Is there a secret to spiritual greatness?
I love reading biographies, but there are times when I feel discouraged after reading them. When I read about “spiritual giants” of the past—Luther, Edwards, Spurgeon, Augustine, and so many others—and of how God used them in their days to make the gospel known, and it becomes tempting to think they’re somehow super-Christians. That someone like me could never be like them or be used like they were.
And to some degree, that’s true. After all, God is the one who ultimately determines the degree of influence we have. But there’s something else we all have in common besides this: we’re all regular people. Yes, we’ve all been gifted differently, but we all come to the cross with the same need—the need for forgiveness. And we are all part of Christ’s family. All who believe believe in Christ have received and been entrusted with spreading the same gospel throughout the entire world.
And because of this, it means we all have access to the same “secret” of spiritual greatness: prayer.
J.C. Ryle wisely reminds us that diligent private prayer is the secret of a vibrant spiritual life, of true greatness, as opposed to the stuff we often look at. He describes it this in his short book, A Call to Prayer:
I believe that spiritual as well as natural greatness depends in a high degree on the faithful use of means within everybody’s reach. Of course I do not say we have a right to expect a miraculous grant of intellectual gifts; but I do say, that when a person is once converted to God, his progress in holiness will be much in accordance with their own diligence in the use of God’s appointed means. And I assert confidently that the principle means by which most believers have become great in the church of Christ — is the habit of diligent private prayer. Look through the lives of the brightest and best of God’s servants, whether in the Bible or not. See what is written of Moses and David and Daniel and Paul. Mark what is recorded of Luther and Bradford the Reformers. Observe what is related of the private devotions of Whitefield and Cecil and Venn and Bickersteth and McCheyne. Tell me of one of the goodly fellowship of saints and martyrs, who has not had this mark most prominently — they were men of prayer.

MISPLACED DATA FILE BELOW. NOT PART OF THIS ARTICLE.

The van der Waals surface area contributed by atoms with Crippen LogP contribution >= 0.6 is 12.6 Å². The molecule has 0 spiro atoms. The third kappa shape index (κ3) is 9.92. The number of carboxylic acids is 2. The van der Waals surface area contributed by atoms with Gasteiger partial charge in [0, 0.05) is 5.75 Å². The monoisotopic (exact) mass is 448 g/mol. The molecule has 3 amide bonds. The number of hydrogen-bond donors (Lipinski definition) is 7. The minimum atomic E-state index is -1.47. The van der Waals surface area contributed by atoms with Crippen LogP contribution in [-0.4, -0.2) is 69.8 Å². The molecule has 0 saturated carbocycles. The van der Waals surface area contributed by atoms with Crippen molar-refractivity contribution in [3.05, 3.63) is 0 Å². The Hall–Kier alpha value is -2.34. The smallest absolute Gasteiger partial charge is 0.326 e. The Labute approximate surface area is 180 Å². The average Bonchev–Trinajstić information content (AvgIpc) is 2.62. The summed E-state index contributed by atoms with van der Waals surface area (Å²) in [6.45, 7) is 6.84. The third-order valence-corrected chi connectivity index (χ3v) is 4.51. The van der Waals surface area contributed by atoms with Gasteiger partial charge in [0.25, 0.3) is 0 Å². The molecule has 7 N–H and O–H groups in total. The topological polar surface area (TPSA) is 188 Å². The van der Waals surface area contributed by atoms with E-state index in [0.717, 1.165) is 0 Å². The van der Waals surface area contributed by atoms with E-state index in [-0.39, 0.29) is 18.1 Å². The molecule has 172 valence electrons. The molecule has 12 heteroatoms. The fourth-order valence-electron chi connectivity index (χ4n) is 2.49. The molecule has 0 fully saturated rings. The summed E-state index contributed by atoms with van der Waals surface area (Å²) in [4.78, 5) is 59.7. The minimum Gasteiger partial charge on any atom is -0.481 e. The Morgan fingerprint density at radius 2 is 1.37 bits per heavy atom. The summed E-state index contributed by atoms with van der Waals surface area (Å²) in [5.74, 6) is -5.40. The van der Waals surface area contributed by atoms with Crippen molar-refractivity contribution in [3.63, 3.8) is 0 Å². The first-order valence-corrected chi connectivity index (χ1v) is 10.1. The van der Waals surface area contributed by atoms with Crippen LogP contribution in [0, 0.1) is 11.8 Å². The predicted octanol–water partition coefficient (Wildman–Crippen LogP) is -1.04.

If there is any secret of spiritual greatness it is this—prayer. Asking the one who delights in your asking. Only the Spirit of God makes spiritually dead people live. Only the Holy Spirit can create a love of Christ in someone’s heart and a desire to please him. And only the Spirit can help us not only desire to please God, but actually please him.
“Depend on it,” Ryle encouraged, “prayer is power.”